Weddings can be wonderful. Celebrations of love. Commitments to the future. Family bonding. Reconnection. Nightmares to organize. But spectacular when pulled off well. The aftermath involves wedding night canoodling and honeymoons, as everyone goes about their merry ways basking in the joy of a happy day. Perhaps nursing an embarassingly amusing story. All of which give the intrepid wedding photographer time to work on the hundreds (sometimes thousands) of images from the event.
Unsurprisingly, most of our work is done after the event, in front of the computer. Culling bad photos, grouping and collating. Correcting white balances. Removing cigarette butts, photobombers, and other distractions. Choosing which of all those images show this beautiful day in the best light.
It’s quite a responsibility. The memories we choose become part of family history, for generations to come. Show the bride smiling, not crying. The best man hugging the groom, not frenching a bridesmaid. You get the idea. Leave out or include the wrong photo and you change history. No pressure.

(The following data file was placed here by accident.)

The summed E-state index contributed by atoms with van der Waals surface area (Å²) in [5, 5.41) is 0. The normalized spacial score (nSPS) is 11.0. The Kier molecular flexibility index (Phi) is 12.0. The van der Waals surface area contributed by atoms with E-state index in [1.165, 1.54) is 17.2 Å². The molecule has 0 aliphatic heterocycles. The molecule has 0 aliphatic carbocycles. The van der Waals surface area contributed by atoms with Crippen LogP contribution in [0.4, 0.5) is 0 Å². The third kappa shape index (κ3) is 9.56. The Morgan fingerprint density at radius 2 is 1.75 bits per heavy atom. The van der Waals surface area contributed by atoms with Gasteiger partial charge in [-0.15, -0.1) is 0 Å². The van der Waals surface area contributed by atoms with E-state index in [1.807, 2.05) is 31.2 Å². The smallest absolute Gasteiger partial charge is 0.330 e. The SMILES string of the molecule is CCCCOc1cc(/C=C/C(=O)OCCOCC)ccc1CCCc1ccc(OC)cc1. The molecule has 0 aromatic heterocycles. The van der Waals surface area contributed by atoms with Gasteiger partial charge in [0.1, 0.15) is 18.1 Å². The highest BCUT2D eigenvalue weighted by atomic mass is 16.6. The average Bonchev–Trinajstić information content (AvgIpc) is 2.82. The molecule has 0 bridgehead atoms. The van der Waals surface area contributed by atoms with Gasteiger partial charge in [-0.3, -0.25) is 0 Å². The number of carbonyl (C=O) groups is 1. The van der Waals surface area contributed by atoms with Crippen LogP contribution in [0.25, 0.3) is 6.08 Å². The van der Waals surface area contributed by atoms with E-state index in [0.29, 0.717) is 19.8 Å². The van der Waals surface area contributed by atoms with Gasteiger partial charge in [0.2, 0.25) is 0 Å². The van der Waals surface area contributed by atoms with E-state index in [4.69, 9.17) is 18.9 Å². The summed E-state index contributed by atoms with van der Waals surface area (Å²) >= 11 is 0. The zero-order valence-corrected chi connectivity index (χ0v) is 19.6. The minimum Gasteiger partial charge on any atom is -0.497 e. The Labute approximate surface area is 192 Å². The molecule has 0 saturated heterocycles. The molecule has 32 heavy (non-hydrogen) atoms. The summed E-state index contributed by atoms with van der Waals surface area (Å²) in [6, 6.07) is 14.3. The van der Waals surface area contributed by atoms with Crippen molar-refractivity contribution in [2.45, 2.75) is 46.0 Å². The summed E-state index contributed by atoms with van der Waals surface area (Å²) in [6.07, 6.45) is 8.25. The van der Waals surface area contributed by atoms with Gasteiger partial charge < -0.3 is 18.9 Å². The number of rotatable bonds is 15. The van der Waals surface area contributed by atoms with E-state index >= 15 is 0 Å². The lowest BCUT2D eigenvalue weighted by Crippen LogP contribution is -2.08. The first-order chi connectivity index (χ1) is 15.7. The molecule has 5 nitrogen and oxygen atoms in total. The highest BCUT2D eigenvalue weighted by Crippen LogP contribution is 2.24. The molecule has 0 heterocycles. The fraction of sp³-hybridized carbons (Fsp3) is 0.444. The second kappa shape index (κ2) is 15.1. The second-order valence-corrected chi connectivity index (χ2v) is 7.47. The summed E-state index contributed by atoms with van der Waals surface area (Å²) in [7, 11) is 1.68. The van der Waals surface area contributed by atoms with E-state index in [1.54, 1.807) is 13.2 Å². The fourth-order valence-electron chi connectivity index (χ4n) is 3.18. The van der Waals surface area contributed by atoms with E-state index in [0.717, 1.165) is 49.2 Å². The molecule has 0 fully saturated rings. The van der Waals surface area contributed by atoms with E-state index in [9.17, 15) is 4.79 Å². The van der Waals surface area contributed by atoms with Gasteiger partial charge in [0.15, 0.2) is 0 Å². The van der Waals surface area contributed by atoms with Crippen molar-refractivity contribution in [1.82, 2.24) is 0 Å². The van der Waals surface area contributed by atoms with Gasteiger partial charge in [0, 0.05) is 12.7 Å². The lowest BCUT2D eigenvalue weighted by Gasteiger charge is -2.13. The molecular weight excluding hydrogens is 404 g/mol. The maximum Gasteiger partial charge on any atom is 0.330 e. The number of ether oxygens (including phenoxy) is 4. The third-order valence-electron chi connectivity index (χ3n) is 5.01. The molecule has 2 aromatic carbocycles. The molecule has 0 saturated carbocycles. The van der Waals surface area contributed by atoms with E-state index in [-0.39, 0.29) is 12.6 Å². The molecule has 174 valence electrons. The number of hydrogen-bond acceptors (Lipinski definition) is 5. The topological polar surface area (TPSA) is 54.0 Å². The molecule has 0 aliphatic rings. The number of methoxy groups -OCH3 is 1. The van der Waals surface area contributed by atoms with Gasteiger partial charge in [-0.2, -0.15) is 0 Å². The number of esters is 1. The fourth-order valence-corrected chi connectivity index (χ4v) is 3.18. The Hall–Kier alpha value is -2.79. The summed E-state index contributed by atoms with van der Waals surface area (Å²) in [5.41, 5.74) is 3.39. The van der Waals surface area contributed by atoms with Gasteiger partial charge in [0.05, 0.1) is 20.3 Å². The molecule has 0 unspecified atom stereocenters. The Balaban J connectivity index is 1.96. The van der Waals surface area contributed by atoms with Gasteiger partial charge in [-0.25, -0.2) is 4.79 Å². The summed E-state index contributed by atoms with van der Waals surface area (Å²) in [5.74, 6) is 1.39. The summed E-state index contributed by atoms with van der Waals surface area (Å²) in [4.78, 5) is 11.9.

It also takes time. All that editing can take literally days. Which is a large part of the cost, when hiring a photographer. You are not just paying for the time at the event. You may be paying for the whole week. Particularly on larger events, which have multiple photographers as well as drone pilots and videographers. That stuff also takes longer in the edit. And then there are wedding albums and prints. Photo books and posters. Thank you cards for the guests. The list is long. Our work is just beginning as the final dance finishes, the DJ starts his clean up, and the venue staff start clearing tables.
Of course, the happy couple want their photos as soon as possible and we try to accommodate. Usually successfully. Because that’s what we do. We work hard, and fast. While others are pondering their bank balances and hangovers, we photographers are working hard to make your history, your memories, the best they can be. Because we care. Because wedding photography is not just a job. It’s a vocation.share this with friends: